Rockingham costume designer Woolfenden dressed for success after Emmy nod
The past few months have been a bit of a whirlwind for costume designer Helen Woolfenden.
The Rockingham native is still pinching herself after attending the Emmy Awards last year following a nomination for her work on the BBC/HBO-backed Tracey Ullman’s Show, and this week started work in the South West on a new children’s TV series funded by Screenwest, Lotterywest and the West Australian Regional Film Fund, based on the Itch trilogy of books by Simon Mayo.
Woolfenden may not be a household name — which is how she likes it — but chances are viewers have seen her work, especially fans of irreverent British comedy Peep Show, which helped launch the careers of not just the costume designer but also its stars David Mitchell, Robert Webb and Olivia Colman.
Back in Rockingham and hopeful of undertaking more work in WA to put her globetrotting behind her, Woolfenden sat down with the Sound Telegraph last week to talk about her career.
“I’m back in WA and I want to stay here now. We’re filming (Itch) in WA and I’ve pulled a team together who are all WAAPA and Perth Tech people, all from WA, so it’s really exciting,” she said.
“I think (the film of TV industry in WA) is definitely growing.
“The film industry insiders and producers I’ve spoken to are excited about what’s happening here.
“I feel like I’ve come back at the right time. A lot of talented people have come from Rockingham.”
Having an early determination to make it as a costume designer, Woolfenden studied at Perth Technical College, which merged with the WA Academy of Performing Arts during her time there, and was set on her current path after moving to Sydney to work with the Australian Opera. “I had a choice to make (about staying in costume design) because my friend phoned me up and said ‘do you want to run away with the circus with me?’ Literally the circus, to travel around Australia as a magician’s assistant,” she said.
“At the same time I got offered the chance to work on a feature film making costumes in Sydney, and I thought ‘hmm, I don’t know if I want to do this’. I decided to do the film, which turned out to be Baz Luhrmann’s Strictly Ballroom.”
Working on the costumes of Tina Sparkle’s dance partner, among others, opened lots of doors and Woolfenden’s next move was to England, where she worked at the Bristol Old Vic as a milliner, which led to work with milliner-to-the-stars Philip Treacy, then at a London costumiers.
After setting up her own costume design business, Woolfenden got her start in television on Peep Show in 2003, and has since added work on series Angelo’s, Star Stories, Pulling, The Kevin Bishop Show, Reggie Perrin, Parents, Big Bad World, Blackwood, Uncle and Tracey Ullman’s Show to an impressive resume.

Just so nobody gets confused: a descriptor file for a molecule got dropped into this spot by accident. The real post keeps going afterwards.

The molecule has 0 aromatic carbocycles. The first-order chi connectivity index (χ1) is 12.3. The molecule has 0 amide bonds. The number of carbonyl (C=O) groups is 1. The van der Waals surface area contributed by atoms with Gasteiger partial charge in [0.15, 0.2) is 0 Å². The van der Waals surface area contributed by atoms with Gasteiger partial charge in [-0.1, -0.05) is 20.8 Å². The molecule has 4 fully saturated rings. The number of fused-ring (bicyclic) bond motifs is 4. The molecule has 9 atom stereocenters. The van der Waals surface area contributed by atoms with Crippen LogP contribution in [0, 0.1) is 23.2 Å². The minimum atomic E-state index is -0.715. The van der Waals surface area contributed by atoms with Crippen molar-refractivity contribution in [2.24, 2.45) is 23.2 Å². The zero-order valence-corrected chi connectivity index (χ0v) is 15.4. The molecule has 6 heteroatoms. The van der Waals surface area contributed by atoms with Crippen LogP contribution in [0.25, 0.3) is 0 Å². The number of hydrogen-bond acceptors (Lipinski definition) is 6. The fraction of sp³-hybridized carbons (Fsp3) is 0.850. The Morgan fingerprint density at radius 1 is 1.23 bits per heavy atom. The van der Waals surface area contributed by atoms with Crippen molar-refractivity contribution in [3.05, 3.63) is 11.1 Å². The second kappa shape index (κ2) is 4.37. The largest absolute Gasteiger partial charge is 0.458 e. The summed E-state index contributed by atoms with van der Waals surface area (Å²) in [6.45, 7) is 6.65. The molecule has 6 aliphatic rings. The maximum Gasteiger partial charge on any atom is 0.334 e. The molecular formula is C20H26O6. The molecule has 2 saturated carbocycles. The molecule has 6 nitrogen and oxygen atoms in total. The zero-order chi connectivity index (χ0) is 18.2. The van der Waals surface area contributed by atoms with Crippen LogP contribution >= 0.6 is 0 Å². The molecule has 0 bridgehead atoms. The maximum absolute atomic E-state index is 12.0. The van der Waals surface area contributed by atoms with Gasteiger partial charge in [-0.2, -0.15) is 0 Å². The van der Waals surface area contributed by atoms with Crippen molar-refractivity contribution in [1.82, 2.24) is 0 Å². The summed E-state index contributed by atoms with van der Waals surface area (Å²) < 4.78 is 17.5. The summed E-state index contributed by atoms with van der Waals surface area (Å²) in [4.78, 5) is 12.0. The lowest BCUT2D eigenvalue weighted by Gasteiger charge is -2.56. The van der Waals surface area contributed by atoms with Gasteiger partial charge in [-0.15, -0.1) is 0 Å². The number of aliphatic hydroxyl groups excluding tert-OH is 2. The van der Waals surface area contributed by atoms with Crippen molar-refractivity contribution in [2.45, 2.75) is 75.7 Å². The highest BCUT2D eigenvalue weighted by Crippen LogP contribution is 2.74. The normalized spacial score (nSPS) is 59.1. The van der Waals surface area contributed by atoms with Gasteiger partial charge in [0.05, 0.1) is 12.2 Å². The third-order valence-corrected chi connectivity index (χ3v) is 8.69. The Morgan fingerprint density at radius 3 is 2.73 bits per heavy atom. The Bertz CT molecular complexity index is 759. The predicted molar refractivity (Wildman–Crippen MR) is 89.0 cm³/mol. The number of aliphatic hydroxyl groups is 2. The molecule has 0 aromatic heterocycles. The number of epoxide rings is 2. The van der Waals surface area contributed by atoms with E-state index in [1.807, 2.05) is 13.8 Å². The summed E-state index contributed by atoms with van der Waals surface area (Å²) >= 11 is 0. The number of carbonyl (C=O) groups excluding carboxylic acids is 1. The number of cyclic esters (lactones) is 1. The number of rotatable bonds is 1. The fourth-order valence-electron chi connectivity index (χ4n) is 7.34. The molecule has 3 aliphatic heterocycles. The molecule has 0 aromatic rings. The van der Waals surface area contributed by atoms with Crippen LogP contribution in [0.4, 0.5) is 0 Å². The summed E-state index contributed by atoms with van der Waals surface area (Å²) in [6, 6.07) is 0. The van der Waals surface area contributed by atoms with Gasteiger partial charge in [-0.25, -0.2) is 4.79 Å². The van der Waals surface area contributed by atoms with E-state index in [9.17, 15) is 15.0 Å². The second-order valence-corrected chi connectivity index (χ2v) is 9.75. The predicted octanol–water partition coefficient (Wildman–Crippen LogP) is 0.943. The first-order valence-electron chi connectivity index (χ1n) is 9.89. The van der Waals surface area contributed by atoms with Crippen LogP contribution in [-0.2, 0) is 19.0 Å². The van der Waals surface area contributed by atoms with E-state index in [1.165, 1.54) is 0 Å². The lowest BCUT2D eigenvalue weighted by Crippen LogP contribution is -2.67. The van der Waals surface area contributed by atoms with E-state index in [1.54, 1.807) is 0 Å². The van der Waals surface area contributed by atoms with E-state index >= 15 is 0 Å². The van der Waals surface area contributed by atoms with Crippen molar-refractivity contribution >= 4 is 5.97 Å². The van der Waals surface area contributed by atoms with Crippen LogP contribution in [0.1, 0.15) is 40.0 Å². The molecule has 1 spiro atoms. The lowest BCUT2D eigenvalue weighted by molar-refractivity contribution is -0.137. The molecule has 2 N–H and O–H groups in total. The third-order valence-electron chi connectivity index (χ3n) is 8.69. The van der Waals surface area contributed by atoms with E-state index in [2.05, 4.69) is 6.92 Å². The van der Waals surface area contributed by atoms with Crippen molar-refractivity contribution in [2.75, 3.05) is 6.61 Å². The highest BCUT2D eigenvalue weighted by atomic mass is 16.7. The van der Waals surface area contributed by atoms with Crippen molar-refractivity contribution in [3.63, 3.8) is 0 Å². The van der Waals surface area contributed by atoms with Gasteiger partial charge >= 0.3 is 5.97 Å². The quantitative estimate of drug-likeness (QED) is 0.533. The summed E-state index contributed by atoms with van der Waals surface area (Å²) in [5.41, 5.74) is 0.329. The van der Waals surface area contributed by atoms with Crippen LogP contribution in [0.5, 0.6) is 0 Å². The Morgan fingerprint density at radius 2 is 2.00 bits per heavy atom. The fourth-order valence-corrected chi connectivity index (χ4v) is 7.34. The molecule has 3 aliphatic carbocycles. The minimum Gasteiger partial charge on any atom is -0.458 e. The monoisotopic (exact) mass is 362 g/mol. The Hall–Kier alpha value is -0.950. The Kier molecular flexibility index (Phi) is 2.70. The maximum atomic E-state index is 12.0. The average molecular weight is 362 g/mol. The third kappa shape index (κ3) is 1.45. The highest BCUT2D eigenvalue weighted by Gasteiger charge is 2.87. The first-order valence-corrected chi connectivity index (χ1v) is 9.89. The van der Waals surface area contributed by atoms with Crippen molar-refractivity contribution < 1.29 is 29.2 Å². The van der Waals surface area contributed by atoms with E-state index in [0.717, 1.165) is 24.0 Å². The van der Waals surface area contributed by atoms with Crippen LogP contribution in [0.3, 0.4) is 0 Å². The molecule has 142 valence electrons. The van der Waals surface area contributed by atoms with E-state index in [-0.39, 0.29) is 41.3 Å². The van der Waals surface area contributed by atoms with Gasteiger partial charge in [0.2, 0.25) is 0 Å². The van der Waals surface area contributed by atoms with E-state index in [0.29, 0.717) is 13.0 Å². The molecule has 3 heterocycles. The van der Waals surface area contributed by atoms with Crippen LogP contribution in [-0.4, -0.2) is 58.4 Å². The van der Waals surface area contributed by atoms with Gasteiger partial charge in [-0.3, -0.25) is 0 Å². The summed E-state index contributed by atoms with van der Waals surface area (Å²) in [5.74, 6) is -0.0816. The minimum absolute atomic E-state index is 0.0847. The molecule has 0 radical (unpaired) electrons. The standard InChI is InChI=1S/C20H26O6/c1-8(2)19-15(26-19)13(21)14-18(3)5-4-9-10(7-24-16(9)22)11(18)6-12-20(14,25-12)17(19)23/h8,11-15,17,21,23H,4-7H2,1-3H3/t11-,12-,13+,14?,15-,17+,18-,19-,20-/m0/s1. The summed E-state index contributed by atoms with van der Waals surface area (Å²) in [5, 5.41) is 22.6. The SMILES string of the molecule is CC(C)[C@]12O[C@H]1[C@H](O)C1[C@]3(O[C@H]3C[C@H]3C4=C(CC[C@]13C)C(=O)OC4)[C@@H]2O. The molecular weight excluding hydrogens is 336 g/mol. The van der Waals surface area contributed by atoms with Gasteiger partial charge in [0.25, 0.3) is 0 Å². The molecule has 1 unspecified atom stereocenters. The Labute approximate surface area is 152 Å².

Woolfenden speaks effusively of working on Peep Show and with talents including Mitchell, Webb and Kevin Bishop, and describes Ullman as “awesome”.
“(Peep Show) was the most fun; the writers were incredible, the writing and performances ... it was so uncomfortable sometimes, but we had such a great time and I consider myself very lucky to have worked on it,” she said.
The spin off from Peep Show, from the “lovely people” she worked and became friends with, included opening more doors in the industry, leading to an eventual nomination for outstanding costumes for variety, non-fiction or reality programming at last year’s 70th Primetime Emmy Awards.
Despite missing out on the statuette to the team behind the outlandish costumes on Ru Paul’s Drag Race — which she said was a relief — Woolfenden was thrilled just to have had the opportunity to mingle with TV’s elite.
“It was like being in a dream. I was a bit scared; I never imagined I’d be there,” she said.
“I was totally relieved (not to win because) I was terrified. Just being there was incredible. I love Ru Paul’s show and those outfits are incredible. Imagine sitting in an auditorium surrounded by stars ... I was just like ‘oh my goodness’. It was amazing, it was nuts. All my friends thought it was amazing.
“I’m very much a behind-the-scenes person; I love creating the look, the whole process from design to fitting to working with the actor and hearing their ideas and realising those, so it was a relief not to have to give a speech.”
Apart from settling back into life in WA, Woolfenden is happy to see what opportunities unfold for now, but is hopeful Itch will be successful enough to allow her more opportunities to work in her home State.
“I’d love that,” she said. “I just want to keep doing costume design.”
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